Bill had kept climbing slowly and the only time where I felt things were a bit dangerous was this 5 or so minutes where we were all on our own. Bill had a paused in a spot relatively protected from the wind and we continued up to the summit. Winds were forecasted to be betwen 25-30 mph on the summit of Marcy and on the final ascent and subsequent descent down the back of Mount Marcy we experienced those wind speeds. It was by no means the most insane winds or bitterest cold these mountains see but the force and roar of the wind in such a wide open, high place made for a pretty intense experience up top. Koda, Bill and I all acquired a powdered doughnut style coating of frost. Being on the highest point of New York State never ceases to blow my mind. You can't help but linger for just a moment thinking of what that means and the novelty of a journey to get there. I had just read in the 1970 46er history the section on high. peaks guides. In this section, the first ascent of Marcy is discussed and it was really cool to read all those familiar names on the plaque.
After taking our summit photos we started climbing down the back side of Mount Marcy down to a famous intersection known as Four Corners where the trails for Mount Marcy, Mount Skylight, Panther Gorge and Flowed Lands meet. Lots of adventure in every direction! This was the section of trail I had the most concerns about for Koda. If there were an large sections of unavoidable ice I would turn around. He doesn't have crampons. While there was strange bubbly looking ice coating everything on the summit, it had a grippy surface and was mostly covered with good solid snow. We followed tracks and patches of snow wherever we could, moving from cairn to cairn slowly off of Marcy. At times like this I feel completely in the moment. All inner dialog, memories of the past and thoughts for the future are put on a shelf. All focus is on safely undertaking the task at hand. An added bonus of this survival mode is achieving a state of awareness much sought after in the great spiritual disciplines of humanity: Pure Being. I find a great peace in this state and take in without judgement all I see and experience around me. The world almost seems to slow down and come into focus.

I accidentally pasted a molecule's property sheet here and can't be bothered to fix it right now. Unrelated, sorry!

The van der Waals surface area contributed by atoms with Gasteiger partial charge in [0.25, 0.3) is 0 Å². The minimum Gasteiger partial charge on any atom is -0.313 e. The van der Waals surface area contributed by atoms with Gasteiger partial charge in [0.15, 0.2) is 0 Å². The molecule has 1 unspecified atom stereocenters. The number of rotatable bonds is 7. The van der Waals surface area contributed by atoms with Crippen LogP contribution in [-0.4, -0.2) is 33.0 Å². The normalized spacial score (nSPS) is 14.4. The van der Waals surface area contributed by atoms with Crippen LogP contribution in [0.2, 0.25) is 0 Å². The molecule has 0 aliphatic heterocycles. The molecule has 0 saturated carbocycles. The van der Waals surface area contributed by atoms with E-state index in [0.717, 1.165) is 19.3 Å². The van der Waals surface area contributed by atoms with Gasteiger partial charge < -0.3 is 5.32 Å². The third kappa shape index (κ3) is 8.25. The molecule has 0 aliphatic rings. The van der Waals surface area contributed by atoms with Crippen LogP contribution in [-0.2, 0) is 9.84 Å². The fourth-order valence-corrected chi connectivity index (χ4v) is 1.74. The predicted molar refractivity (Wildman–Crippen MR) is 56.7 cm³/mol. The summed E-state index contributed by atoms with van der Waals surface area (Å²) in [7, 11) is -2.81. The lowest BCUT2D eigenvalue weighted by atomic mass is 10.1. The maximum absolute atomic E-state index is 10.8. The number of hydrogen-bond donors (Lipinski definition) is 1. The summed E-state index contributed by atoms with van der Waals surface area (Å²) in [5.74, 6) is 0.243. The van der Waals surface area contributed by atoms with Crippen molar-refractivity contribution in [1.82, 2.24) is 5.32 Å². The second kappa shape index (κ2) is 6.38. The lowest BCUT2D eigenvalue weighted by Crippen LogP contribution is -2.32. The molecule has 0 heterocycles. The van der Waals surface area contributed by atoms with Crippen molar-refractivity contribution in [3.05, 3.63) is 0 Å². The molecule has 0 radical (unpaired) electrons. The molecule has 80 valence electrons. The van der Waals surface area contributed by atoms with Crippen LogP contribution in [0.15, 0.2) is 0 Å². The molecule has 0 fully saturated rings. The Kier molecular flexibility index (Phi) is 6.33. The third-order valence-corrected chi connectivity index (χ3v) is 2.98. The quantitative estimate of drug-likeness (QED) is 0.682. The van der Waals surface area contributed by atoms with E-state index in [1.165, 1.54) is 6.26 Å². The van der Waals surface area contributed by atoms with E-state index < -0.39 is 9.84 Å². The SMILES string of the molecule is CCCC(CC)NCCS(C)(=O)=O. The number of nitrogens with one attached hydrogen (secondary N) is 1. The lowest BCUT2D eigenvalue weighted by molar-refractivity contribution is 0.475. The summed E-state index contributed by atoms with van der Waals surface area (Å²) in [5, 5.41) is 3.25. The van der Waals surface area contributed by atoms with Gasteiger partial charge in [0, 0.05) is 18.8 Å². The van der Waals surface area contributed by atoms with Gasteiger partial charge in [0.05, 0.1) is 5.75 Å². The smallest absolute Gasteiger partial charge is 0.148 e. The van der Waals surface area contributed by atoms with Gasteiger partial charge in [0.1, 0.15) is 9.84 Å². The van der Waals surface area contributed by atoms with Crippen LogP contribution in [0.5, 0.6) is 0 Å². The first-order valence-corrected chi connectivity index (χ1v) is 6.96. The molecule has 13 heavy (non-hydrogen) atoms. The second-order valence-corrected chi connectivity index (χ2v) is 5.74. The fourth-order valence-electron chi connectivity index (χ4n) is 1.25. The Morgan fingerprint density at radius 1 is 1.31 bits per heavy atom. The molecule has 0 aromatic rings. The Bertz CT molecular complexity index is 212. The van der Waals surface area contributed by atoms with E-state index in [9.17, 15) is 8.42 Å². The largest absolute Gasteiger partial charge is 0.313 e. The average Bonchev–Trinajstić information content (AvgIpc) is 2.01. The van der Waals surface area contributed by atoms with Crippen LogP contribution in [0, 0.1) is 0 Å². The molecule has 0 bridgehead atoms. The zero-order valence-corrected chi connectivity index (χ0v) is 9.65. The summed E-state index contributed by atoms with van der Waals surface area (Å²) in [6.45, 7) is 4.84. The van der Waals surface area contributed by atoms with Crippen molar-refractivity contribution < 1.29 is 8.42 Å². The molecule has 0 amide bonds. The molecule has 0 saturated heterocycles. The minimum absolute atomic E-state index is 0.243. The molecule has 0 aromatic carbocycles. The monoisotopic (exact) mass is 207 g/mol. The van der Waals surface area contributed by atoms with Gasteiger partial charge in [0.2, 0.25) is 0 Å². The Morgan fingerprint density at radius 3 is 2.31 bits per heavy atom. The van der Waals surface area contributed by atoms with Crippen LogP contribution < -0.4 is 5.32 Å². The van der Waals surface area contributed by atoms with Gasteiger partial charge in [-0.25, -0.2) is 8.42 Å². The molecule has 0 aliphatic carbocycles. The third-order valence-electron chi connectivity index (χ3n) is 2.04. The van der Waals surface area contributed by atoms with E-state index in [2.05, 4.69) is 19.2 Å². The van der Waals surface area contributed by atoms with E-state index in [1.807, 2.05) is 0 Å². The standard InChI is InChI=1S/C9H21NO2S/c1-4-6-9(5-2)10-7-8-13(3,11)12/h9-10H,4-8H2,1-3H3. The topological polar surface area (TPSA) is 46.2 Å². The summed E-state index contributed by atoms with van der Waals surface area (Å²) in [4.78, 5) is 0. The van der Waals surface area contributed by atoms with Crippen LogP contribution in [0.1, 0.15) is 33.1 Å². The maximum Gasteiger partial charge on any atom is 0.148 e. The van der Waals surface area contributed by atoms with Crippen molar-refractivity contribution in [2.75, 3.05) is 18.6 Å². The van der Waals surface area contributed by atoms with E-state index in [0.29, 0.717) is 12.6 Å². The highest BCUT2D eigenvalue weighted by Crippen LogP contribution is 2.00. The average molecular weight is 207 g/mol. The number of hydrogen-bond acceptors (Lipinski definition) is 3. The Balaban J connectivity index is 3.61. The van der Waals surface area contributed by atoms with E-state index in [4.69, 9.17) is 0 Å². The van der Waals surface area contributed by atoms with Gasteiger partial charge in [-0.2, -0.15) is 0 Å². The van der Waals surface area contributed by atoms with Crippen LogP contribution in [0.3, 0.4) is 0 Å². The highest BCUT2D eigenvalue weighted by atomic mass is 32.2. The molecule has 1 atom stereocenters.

Cairn to cairn we moved, with snow blowing horizontal up over Lake Tear of the Clouds and out Panther Gorge. We saw filter views of the ridge from Marcy to Gray Peak, the outline of Lake Tear and the rounded summit of Skylight, our next destination. At Schofield Cobble we worked our way over this rocky protuberance following a snow-filled crack in its surface. Below it we picked up the trail into the forest again. Almost immediately the roar of the wind subsided and temperature seemed to raise 15 degrees. It was downright pleasant. There was anywhere from a dusting to a few inches of fresh and drifted snow which made the moderate descent quick and easy on the knees. We stopped at Four Corners and everyone, dog included, got a substantial snack in. We hadn't eaten since 2 miles before Marcy's summit and the food energized us. Well not Koda, his energy was consistently high throughout the hike. He certainly enjoyed his treats though.
Bill and I both started to slow a bit on the ascent of Skylight. We knew we still had to climb the 1000 ft back up Marcy after this. We managed to reach the summit of Marcy in almost exactly 4 hours so this put us in a good place for total hike duration. Skylight was the most drifted in of any stretch of trail that day. We slipped around a bit. Bill made sure we took note of the lay of the land around the trail where we emerged from the treeline onto the open dome of Skylight so we'd be able to find it on our return.